Jeudy, Sutton, and Patrick have all been subject to trade rumors this offseason too. It’s possible more targets get freed up for Dulcich to vacuum before Week 1. And let’s not forget it’s likely Javonte Williams, he who registered 22 targets in four games last season, will likely not be available for Week 1 either. He also should see plenty of improvement himself going into Year 2.

Greg Dulcich isn’t just another random second-year tight end with how well he played as a rookie. Remember that stat I mentioned from JJ Zachariason’s 2022 Late Round Draft Guide about rookie tight ends? Well, what if I told you that second-year tight ends had the highest breakout rate of any year of NFL experience at the tight end position?

Dulcich as a Prospect

We’ve mentioned how well he played as a rookie, but we haven’t yet discussed Greg Dulcich‘s merits as a prospect before entering the NFL. Dulcich was as productive a tight end prospect you’ll find anywhere and was regarded as the best receiving tight end prospect last season. He posted an 84th-percentile college dominator rating (27.3-percent), a 98th-percentile college yards per reception (18.6 yards), and a 70th-percentile breakout age (20.4 years old). He’s plenty athletic with a 61st-percentile speed score.

His prospect profile looks eerily similar to Dalton Kincaid‘s, a first-round selection by the Buffalo Bills in the 2023 NFL Draft. But Dulcich, with a productive NFL rookie season already under his belt, is younger than Kincaid by five months. Yet, Dulcich is already being bypassed in dynasty rankings by Kincaid.

Though that is understandable when accounting for Kincaid’s first-round draft capital, that hasn’t always equated to fantasy success. Since 2013, here are the tight ends who have been drafted in the first round: Tyler Eifert, Eric Ebron, O.J. Howard, Evan Engram, David Njoku, Hayden Hurst, T.J. Hockenson, Noah Fant, Kyle Pitts, and now Dalton Kincaid. If you need any more evidence Dulcich isn’t that far off from Kincaid as a prospect/talent, take a look at the tweet above.


Greg Dulcich is a young, athletic tight end in a situation conducive to him becoming a top pass catcher on his team with a coach who has a history of utilizing tight ends effectively. He’s one of the few tight ends to become a useful fantasy commodity as a rookie. And yet, Dulcich isn’t getting much love from the fantasy industry.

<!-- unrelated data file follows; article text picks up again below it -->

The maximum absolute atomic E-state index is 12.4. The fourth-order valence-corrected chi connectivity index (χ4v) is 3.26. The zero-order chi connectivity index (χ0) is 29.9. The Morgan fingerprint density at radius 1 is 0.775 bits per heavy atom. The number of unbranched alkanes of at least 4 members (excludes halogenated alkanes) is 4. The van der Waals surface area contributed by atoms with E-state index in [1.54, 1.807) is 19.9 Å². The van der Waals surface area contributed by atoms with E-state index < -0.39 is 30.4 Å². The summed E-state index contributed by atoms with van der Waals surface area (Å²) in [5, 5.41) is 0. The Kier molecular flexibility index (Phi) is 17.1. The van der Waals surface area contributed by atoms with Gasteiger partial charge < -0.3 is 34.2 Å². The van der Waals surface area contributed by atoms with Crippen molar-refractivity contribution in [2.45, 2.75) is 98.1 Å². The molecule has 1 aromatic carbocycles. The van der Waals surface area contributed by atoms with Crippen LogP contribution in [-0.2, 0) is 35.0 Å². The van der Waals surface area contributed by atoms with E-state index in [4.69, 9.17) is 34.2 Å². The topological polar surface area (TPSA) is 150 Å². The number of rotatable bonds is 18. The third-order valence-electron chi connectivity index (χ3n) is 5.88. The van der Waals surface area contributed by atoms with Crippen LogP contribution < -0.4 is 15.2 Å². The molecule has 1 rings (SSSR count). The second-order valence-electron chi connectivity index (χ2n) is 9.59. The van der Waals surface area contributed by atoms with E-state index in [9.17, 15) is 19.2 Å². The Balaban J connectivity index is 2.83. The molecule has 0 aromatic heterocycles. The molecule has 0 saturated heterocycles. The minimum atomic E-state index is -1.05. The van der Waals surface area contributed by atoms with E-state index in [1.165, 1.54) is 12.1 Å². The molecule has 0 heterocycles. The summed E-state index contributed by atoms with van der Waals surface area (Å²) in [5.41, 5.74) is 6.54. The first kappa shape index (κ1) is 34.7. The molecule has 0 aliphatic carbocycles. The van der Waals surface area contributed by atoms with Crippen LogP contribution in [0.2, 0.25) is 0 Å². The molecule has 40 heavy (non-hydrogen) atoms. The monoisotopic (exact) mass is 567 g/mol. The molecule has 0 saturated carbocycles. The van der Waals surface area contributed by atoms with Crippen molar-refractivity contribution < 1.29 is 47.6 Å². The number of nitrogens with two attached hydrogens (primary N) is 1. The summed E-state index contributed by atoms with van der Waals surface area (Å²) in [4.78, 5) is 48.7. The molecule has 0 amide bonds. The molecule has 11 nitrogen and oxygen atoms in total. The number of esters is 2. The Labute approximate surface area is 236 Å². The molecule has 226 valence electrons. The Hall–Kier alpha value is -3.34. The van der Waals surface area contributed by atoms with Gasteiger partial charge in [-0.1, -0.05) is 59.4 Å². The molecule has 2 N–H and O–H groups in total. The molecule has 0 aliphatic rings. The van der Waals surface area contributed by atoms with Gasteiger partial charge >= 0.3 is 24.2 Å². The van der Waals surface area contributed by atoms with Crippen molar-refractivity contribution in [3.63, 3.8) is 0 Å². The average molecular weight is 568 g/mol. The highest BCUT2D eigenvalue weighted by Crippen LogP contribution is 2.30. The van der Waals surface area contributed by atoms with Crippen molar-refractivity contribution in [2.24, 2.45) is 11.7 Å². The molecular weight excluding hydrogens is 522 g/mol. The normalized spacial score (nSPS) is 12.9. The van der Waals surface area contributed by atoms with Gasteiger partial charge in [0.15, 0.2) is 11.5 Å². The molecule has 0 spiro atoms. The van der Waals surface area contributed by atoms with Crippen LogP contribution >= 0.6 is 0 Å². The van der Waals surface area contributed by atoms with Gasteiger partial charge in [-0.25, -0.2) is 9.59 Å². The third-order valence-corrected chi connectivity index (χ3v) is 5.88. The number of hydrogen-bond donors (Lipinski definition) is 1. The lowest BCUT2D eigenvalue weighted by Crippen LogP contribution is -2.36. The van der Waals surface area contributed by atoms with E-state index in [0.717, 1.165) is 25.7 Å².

I made the case for Dulcich over Kincaid above. The other rookie tight ends are younger than Dulcich, but a similar case could be made there too. I won’t dispute the merits of Pat Freiermuth over Dulcich other than if you’re worried about the three concussions Freiermuth has suffered in his two NFL seasons. Fantasy gamers could pivot to Dulcich and get something extra too.

Dulcich Dynasty Value

Greg Dulcich is getting respect in dynasty formats but not so much in best ball currently. Dulcich is being drafted as the TE15, just behind Cole Kmet and Dalton Schultz. He’s going 28 spots behind the aforementioned rookie Kincaid, and we’ve already established how difficult it is for rookie tight ends to produce. The Bears just brought in D.J. Moore, and Schultz isn’t Dak Prescott‘s security blanket anymore.

Neither of those three has a good case to go ahead of Dulcich, let alone a full round or two. If there’s anybody that does it’s Tennessee’s Chig Okonkwo who put together an otherworldly rookie season from an efficiency standpoint as well and has only Treylon Burks to compete with for targets at the moment. Dulcich looks like a screaming buy at his ADP. He showcased his skills in a wretched situation that only improve in 2023. He’s got a real shot at becoming the next late-round breakout tight end that helps people win their leagues. Not only that, but he should be able to sustain that over the next few years.